Casetext CEO Jake Heller, a leader in the legal tech industry with a background in Big Law, was interviewed by correspondent Vanessa Yurkevich for a segment on CNN This Morning to discuss risks associated with ChatGPT, the chatbot launched by OpenAI in November 2022.
In addition to Heller, Yurkevich sat down with experts across industries, including Gary F. Marcus, a cognitive scientist and leading voice in the field of AI, and Jack Po, CEO of Ansible Health, among others.
Po had ChatGPT take three versions of the U.S. medical licensing exam, and it successfully passed all three. He and his team of 30 doctors use the AI to help with treatment for COPD patients. Po stated the technology already enables his team to suggest ideas they might not be thinking of at all and that “[i]t will absolutely save lives.”
The chatbot is also being used by CEOs to draft emails and has even passed an exam given by the prestigious Wharton Business School.
When asked by Yurkevich whether people should be more excited or fearful about ChatGPT’s capabilities, AI expert Marcus stated “we should have a mixed view” of the technology because its output is not always reliable.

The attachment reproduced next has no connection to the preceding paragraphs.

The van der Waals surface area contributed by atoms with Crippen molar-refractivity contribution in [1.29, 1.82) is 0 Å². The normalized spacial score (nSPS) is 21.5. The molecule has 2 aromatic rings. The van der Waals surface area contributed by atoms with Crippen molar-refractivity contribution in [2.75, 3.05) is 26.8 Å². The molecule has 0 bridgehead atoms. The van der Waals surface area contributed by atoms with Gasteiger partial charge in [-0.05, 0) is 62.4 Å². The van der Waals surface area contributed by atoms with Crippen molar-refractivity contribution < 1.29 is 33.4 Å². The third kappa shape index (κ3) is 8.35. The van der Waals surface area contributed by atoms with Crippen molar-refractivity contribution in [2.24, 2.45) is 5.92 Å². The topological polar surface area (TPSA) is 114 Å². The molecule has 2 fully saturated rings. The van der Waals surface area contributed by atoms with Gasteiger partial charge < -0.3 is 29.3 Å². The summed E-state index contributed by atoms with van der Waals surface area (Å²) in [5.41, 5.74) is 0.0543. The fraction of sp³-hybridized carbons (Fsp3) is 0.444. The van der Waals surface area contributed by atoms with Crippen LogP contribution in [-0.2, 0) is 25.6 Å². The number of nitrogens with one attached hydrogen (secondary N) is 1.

Heller and Po agreed, with both saying human oversight of ChatGPT is still necessary.
“In law, there absolutely are right and wrong answers,” Heller explained, which is why “ChatGPT alone is not going to be enough to handle some of the most important questions in fields like law.”
Heller also outlined some of the ways the technology could benefit attorneys. “You could have it read police reports” and “see if witnesses gave contradictory testimony,” he said. “You can almost certainly help find information that is pertinent to guilt or innocence.”
Yurkevich also noted that while educational institutions are concerned about students abusing ChatGPT and its potential negative impacts on learning, major businesses like Microsoft—who is investing billions of dollars in OpenAI—think it’s a good bet, even with some risks.
To see the entire interview, visit twitter.com.